We met outside the Vatican Museum entrance and that is the closest we got to visit this unique and smallest nation in the world.

Our walk started in Travestere neighbourhood of Rome, with a coffee and a glass of wine at the quaint “love is art Gallery” coffee shop. Cost of espresso €1, cost of a generous glass of wine €5. An amazing little place where you can buy art, buy food and drinks while listening to music! This neighbourhood is known for its trattorias, craft beer pubs and artisan shops. A lovely spot to visit day or evening and where you’ll find a genuine local experience. 


From there we crossed over the Tiber River on Ponte Garibaldi found ourselves in the Jewish Ghetto of Rome. In the distance is the Tiber Island (Isla Tiberina) shaped like a boat and connected to the city of Rome by two bridges, including Ponte Palatino. This 2000-year-old bridge is also known as Ponte Rotto because one of the three arches were destroyed by a flood in 1598. The river current is so strong that many architects tried to rebuild it, including more than 2000 years old, to the city of Rome. The island used to be a temple dedicated to the Greek God of medicine, and today the hospital still stands there.

The Jewish Ghetto is the oldest Jewish neighbourhood in Italy, dating back to the Middle Ages. It is home to ancient ruins, restaurants and a significant building with a plaque bearing the infamous date of October 16, 1943. That is when some 2000 Jewish individuals were rounded up and deported to concentration camps. Only 16 of them returned.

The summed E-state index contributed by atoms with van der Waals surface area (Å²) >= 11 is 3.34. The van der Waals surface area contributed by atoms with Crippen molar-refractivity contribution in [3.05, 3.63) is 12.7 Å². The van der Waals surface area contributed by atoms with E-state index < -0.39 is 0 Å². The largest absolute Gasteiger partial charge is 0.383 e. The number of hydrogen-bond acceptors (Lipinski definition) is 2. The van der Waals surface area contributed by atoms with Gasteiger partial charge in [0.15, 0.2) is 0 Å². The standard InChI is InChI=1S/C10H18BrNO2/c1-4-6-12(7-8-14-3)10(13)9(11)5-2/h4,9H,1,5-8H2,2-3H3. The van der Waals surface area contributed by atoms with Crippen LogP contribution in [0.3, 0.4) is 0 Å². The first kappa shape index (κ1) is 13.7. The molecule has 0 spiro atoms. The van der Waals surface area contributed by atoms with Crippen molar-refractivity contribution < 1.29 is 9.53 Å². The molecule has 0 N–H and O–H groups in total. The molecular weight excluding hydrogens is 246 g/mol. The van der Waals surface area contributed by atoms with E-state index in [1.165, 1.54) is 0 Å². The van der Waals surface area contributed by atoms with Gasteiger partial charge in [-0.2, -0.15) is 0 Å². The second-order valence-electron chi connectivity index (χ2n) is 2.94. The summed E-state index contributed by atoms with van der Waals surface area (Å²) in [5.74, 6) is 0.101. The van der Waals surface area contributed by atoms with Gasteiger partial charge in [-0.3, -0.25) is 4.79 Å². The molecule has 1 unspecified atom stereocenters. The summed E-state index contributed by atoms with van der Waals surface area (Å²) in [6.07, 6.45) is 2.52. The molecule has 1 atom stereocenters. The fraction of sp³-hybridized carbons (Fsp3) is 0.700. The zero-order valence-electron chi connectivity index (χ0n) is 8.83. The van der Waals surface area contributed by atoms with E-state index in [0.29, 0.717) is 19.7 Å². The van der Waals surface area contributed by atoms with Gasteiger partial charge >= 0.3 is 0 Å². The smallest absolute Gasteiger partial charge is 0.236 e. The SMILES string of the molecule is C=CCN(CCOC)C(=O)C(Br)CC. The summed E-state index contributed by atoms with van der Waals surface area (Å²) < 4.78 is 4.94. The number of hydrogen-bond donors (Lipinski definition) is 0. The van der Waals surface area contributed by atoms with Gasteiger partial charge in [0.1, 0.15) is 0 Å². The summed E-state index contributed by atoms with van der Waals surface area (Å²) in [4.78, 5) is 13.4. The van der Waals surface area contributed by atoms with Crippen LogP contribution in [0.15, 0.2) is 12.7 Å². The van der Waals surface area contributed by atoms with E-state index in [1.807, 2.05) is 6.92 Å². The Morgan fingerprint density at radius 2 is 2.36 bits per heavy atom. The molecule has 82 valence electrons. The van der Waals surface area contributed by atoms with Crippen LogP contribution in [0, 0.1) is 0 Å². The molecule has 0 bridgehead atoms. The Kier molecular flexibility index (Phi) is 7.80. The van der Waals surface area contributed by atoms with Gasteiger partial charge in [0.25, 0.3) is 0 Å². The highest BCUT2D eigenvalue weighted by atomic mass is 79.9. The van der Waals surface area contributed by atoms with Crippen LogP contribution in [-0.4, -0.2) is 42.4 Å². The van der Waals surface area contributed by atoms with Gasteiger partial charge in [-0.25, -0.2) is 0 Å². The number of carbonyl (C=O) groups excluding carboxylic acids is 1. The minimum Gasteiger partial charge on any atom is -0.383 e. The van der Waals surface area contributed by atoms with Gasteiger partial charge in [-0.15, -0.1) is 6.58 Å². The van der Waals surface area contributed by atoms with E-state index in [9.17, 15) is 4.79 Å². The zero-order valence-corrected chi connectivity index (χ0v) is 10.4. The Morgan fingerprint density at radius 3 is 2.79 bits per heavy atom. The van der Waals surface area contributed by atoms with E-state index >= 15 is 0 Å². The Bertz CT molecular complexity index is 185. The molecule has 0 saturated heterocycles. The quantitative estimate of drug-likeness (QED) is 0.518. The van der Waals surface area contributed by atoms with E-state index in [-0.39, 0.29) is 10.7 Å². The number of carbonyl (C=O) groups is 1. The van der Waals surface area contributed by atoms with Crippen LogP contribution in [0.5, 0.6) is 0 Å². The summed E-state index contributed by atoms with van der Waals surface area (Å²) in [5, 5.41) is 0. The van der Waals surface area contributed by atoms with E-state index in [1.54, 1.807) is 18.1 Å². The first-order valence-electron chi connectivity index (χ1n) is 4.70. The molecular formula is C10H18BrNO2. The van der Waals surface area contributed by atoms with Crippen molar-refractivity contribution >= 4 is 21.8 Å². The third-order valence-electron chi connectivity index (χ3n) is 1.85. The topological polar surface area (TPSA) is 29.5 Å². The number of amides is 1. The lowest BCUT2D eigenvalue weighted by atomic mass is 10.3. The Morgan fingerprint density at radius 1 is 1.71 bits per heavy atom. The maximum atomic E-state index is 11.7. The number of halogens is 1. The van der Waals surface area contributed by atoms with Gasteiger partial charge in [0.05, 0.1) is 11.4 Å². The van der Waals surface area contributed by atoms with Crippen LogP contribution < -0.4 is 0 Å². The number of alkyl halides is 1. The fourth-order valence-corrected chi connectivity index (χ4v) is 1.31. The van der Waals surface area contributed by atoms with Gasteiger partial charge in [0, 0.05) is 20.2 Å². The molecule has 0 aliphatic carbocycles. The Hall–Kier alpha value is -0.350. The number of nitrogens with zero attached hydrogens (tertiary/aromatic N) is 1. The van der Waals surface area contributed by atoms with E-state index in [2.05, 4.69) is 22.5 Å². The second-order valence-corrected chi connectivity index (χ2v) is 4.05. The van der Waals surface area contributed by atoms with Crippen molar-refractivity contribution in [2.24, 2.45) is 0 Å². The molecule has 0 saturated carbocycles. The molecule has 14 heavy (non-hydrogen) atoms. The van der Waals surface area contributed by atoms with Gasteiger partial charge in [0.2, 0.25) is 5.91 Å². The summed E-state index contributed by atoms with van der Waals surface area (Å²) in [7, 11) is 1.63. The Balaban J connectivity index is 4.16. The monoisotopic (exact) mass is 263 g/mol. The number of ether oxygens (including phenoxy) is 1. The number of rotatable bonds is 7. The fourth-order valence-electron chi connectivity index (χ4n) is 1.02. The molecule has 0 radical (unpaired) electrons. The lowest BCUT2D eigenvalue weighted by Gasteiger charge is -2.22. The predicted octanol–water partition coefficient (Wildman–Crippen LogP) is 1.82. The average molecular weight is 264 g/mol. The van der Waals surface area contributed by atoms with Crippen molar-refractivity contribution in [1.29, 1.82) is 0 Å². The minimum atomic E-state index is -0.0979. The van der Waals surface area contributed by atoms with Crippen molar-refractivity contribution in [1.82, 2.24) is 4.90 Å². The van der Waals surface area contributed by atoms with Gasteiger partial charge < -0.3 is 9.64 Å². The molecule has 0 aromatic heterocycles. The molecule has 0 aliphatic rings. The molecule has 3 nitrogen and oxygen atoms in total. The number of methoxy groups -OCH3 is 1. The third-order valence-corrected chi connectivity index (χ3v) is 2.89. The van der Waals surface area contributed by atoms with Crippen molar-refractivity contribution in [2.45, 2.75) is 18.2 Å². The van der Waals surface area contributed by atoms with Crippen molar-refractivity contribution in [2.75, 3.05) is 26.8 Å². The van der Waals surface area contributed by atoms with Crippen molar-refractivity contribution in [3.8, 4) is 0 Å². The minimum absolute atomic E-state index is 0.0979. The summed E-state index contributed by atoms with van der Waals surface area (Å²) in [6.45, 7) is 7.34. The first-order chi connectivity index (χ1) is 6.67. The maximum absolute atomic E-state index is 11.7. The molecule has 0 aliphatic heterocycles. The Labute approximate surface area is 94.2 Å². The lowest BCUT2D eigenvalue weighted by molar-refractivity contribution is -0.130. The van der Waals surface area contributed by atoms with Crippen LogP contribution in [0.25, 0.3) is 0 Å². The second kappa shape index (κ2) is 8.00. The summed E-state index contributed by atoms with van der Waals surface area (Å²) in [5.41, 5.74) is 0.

Our walk continued towards Piazza Bocca Della Verita (the mouth of truth) made famous by Audrey Hepburn in her film “Roman Holiday”. The mask located beneath the Portico of Basilica Santa Maria in Cosmedin is thought to be originally a drain cover of the face of Hercules, dating back to the 1st century. It is presumed that anyone daring to speak an untruth while inserting a hand in the mask open mouth will have it bitten off. Today, tourists from all over line up in droves to test this legend.

In the distance, the early evening lights illuminated the majestic Palatino Hills, while our guide Paola narrated the story of the twin brothers Romulus, founder of Rome, and Remus. The legend says that they lived in a cave and discovered and raised by a she-wolf. 

Our walk took us to Testaccio for aperitivo at Ketum on Via Galvani before our sumptuous dinner at Angelina’s next door. Aperitivo is an elaborate version of our happy hour. For €10, you are served one drink, and you can sample a full buffet of cured meats, roasted vegetables, pizza, grilled squid and other delicacies. This was to be a full meal until we sat for what Federica planned for us, a multi-course Italian dinner set in a rustic décor. Brian was so taken by the chef, a gorgeous young woman that he had a hard time swallowing his food! Testaccio has been the new hip Roman “hood” for some time now. I first heard about it in a Globe and Mail travel article in 2007 and I was thrilled to be there. The name comes from Testa, which means chard. That’s where Romans discarded their broken clay pots. We passed by a park made entirely of broken clay pots. Until about 40 years ago, that’s where you’d find the slaughterhouses. Today it is a “gentrified area” with quaint bistros and restaurants, shops and art galleries. Unfortunately, it was late in the evening and we couldn’t walk around this iconic neighbourhood.